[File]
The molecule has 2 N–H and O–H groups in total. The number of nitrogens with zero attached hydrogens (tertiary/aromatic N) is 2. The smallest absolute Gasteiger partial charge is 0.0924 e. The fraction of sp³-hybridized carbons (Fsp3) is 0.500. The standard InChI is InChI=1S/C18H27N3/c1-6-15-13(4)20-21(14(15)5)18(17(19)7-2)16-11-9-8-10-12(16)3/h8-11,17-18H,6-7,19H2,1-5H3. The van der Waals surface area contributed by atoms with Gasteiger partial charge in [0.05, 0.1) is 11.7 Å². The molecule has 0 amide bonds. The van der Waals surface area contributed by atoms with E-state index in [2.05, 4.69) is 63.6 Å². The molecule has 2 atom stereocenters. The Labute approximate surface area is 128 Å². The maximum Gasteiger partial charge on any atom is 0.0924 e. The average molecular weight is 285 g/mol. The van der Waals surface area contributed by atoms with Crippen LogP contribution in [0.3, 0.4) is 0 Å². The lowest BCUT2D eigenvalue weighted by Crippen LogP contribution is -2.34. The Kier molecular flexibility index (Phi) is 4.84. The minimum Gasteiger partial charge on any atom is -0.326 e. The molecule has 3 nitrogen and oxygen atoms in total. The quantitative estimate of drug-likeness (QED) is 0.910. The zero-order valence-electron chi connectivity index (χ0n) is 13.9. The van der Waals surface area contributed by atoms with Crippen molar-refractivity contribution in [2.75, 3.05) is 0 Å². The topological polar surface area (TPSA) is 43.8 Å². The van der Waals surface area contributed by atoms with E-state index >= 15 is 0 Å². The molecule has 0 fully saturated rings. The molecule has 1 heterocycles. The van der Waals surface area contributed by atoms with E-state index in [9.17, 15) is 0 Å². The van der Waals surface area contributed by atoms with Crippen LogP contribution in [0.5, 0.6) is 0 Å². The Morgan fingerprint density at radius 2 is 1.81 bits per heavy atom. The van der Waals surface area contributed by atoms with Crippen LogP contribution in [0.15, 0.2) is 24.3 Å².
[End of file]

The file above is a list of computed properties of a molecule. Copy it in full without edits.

The molecule has 2 N–H and O–H groups in total. The number of nitrogens with zero attached hydrogens (tertiary/aromatic N) is 2. The smallest absolute Gasteiger partial charge is 0.0924 e. The fraction of sp³-hybridized carbons (Fsp3) is 0.500. The standard InChI is InChI=1S/C18H27N3/c1-6-15-13(4)20-21(14(15)5)18(17(19)7-2)16-11-9-8-10-12(16)3/h8-11,17-18H,6-7,19H2,1-5H3. The van der Waals surface area contributed by atoms with Gasteiger partial charge in [0.05, 0.1) is 11.7 Å². The molecule has 0 amide bonds. The van der Waals surface area contributed by atoms with E-state index in [2.05, 4.69) is 63.6 Å². The molecule has 2 atom stereocenters. The Labute approximate surface area is 128 Å². The maximum Gasteiger partial charge on any atom is 0.0924 e. The average molecular weight is 285 g/mol. The van der Waals surface area contributed by atoms with Crippen LogP contribution in [0.3, 0.4) is 0 Å². The lowest BCUT2D eigenvalue weighted by Crippen LogP contribution is -2.34. The Kier molecular flexibility index (Phi) is 4.84. The minimum Gasteiger partial charge on any atom is -0.326 e. The molecule has 3 nitrogen and oxygen atoms in total. The quantitative estimate of drug-likeness (QED) is 0.910. The zero-order valence-electron chi connectivity index (χ0n) is 13.9. The van der Waals surface area contributed by atoms with Crippen molar-refractivity contribution in [2.75, 3.05) is 0 Å². The topological polar surface area (TPSA) is 43.8 Å². The van der Waals surface area contributed by atoms with E-state index >= 15 is 0 Å². The molecule has 0 fully saturated rings. The molecule has 1 heterocycles. The van der Waals surface area contributed by atoms with E-state index in [9.17, 15) is 0 Å². The van der Waals surface area contributed by atoms with Crippen LogP contribution in [0.5, 0.6) is 0 Å². The Morgan fingerprint density at radius 2 is 1.81 bits per heavy atom. The van der Waals surface area contributed by atoms with Crippen LogP contribution in [0.15, 0.2) is 24.3 Å².